Before this critical thinking class, I had never really thought about the media that surrounds me, and how much I actually consume. I already knew that I felt as if I was addicted to social media and my phone, but I was oblivious to the other parts of media that were invisible to me. I am on my phone constantly, and when I am not, I am still bombarded with different types of media that I can barely control. Once my phone is down, there is either the radio playing, the television, or even just a billboard as I’m walking or driving home. But, this class has changed the way I think about it, but not my habits. I have noticed the different techniques that advertisers use and how different morals or stereotypes are pushed in our face, trying to get us to agree with them to almost make their own cult behind a brand. I still have not changed my habits with media though. It feels as if I am a hypocrite because I notice the toxicity that the media puts on consumers, and it almost makes me more addicted. I am constantly on my phone, watching videos, movies, and television, but not because of the obvious techniques, because it is a form and outlet for boredness and entertainment for me.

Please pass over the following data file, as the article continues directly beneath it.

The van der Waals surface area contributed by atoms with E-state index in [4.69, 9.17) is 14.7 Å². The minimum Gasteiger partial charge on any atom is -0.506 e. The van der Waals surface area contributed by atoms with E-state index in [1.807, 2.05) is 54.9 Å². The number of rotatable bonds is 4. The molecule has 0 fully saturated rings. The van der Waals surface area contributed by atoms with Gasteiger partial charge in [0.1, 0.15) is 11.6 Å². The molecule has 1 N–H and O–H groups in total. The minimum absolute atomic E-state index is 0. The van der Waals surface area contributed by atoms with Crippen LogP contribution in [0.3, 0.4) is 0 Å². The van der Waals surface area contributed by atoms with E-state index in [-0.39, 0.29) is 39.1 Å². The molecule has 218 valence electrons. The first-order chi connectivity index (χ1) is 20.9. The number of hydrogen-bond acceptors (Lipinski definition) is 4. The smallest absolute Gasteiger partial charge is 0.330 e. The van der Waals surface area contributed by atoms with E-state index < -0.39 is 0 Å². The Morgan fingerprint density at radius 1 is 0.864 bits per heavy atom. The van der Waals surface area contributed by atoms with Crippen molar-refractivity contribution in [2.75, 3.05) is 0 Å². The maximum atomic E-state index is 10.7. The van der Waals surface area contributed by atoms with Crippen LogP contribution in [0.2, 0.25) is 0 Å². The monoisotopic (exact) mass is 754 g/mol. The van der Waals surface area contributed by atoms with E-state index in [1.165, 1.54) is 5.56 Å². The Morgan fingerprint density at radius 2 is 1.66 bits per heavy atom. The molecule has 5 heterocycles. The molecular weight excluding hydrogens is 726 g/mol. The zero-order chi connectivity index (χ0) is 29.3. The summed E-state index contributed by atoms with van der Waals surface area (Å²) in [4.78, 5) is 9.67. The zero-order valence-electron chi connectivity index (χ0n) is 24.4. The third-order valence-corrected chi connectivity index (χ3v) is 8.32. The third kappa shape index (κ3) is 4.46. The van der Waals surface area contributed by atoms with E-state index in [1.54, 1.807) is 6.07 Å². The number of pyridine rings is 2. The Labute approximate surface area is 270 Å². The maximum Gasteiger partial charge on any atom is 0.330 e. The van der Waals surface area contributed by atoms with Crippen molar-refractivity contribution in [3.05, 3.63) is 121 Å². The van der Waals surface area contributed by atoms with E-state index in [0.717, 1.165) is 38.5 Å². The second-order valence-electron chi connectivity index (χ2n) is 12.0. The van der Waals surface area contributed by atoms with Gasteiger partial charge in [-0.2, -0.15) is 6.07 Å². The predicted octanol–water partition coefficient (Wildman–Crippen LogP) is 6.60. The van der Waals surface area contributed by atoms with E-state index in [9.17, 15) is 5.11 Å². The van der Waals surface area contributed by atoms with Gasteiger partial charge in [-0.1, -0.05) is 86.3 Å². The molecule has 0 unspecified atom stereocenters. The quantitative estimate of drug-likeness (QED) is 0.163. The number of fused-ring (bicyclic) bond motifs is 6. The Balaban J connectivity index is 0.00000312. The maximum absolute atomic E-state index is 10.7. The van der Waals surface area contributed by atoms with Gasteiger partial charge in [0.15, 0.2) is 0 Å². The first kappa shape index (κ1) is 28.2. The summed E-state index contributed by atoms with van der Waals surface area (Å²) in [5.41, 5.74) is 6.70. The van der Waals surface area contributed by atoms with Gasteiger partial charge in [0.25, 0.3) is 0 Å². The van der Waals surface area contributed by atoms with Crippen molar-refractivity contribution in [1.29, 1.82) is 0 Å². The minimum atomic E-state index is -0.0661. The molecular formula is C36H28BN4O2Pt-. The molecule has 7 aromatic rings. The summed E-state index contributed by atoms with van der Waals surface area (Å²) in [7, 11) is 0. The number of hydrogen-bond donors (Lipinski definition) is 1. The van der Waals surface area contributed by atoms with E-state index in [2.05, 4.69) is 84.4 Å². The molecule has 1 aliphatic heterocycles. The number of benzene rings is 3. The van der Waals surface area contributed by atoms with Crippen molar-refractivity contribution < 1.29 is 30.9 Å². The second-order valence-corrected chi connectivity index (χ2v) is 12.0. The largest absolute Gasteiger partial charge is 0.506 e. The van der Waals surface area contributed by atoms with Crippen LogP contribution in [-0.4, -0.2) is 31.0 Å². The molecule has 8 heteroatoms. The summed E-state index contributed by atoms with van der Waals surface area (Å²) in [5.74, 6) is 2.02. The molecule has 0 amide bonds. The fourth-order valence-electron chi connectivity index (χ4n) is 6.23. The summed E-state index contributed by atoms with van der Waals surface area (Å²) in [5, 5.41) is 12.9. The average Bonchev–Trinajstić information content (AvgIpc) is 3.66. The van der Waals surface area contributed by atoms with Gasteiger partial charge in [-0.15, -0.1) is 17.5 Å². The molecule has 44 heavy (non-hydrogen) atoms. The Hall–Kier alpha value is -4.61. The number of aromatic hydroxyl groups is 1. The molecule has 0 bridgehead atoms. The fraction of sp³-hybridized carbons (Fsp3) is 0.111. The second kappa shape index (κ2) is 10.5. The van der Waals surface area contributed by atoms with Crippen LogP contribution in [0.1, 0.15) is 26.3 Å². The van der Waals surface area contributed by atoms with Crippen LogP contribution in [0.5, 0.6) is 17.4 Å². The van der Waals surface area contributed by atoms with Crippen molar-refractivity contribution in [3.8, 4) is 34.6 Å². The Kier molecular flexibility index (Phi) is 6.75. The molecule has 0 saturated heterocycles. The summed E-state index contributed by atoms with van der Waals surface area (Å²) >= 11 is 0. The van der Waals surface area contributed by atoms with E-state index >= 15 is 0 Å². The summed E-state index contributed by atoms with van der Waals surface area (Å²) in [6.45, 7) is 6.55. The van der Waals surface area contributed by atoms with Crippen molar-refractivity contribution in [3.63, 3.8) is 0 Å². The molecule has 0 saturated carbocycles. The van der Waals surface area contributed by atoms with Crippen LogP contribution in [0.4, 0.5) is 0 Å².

This journal for me was a different type of work that didn’t bore me, or seen as busywork. Every post was a new topic, analyzing something new that I wouldn’t have noticed previously if Mr.Starace hadn’t pointed it out. These posts highlighted one of the things that I spend my most time with, but allowed me to not look at it like I was brainless before. Rather than constantly consuming media, unconsciously altering how I see things, I made myself not fall under the spell of different forms of media. It is vital to be an educated consumer or else you may no longer have your own conscious thoughts, and it will feel as if you are being controlled by the media, just like a majority of addicted Americans are.